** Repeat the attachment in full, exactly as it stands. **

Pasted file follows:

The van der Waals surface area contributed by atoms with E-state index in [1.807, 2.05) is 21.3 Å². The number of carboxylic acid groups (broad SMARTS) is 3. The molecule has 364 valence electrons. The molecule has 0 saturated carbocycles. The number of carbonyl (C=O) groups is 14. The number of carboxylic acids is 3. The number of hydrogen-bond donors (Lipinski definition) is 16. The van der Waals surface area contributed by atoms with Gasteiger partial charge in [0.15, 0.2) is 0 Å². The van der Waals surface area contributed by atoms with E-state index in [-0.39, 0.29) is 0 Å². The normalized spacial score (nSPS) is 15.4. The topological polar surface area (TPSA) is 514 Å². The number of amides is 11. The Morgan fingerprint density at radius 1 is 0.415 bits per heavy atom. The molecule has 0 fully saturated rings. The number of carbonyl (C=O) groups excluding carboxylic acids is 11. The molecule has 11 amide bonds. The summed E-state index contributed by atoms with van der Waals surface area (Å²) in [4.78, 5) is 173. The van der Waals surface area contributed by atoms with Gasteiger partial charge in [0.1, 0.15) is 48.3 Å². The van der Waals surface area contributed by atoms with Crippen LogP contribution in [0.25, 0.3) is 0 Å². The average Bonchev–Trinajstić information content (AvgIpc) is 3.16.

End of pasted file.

The van der Waals surface area contributed by atoms with E-state index in [1.807, 2.05) is 21.3 Å². The number of carboxylic acid groups (broad SMARTS) is 3. The molecule has 364 valence electrons. The molecule has 0 saturated carbocycles. The number of carbonyl (C=O) groups is 14. The number of carboxylic acids is 3. The number of hydrogen-bond donors (Lipinski definition) is 16. The van der Waals surface area contributed by atoms with Gasteiger partial charge in [0.15, 0.2) is 0 Å². The van der Waals surface area contributed by atoms with E-state index in [-0.39, 0.29) is 0 Å². The normalized spacial score (nSPS) is 15.4. The topological polar surface area (TPSA) is 514 Å². The number of amides is 11. The Morgan fingerprint density at radius 1 is 0.415 bits per heavy atom. The molecule has 0 fully saturated rings. The number of carbonyl (C=O) groups excluding carboxylic acids is 11. The molecule has 11 amide bonds. The summed E-state index contributed by atoms with van der Waals surface area (Å²) in [4.78, 5) is 173. The van der Waals surface area contributed by atoms with Gasteiger partial charge in [0.1, 0.15) is 48.3 Å². The van der Waals surface area contributed by atoms with Crippen LogP contribution in [0.25, 0.3) is 0 Å². The average Bonchev–Trinajstić information content (AvgIpc) is 3.16.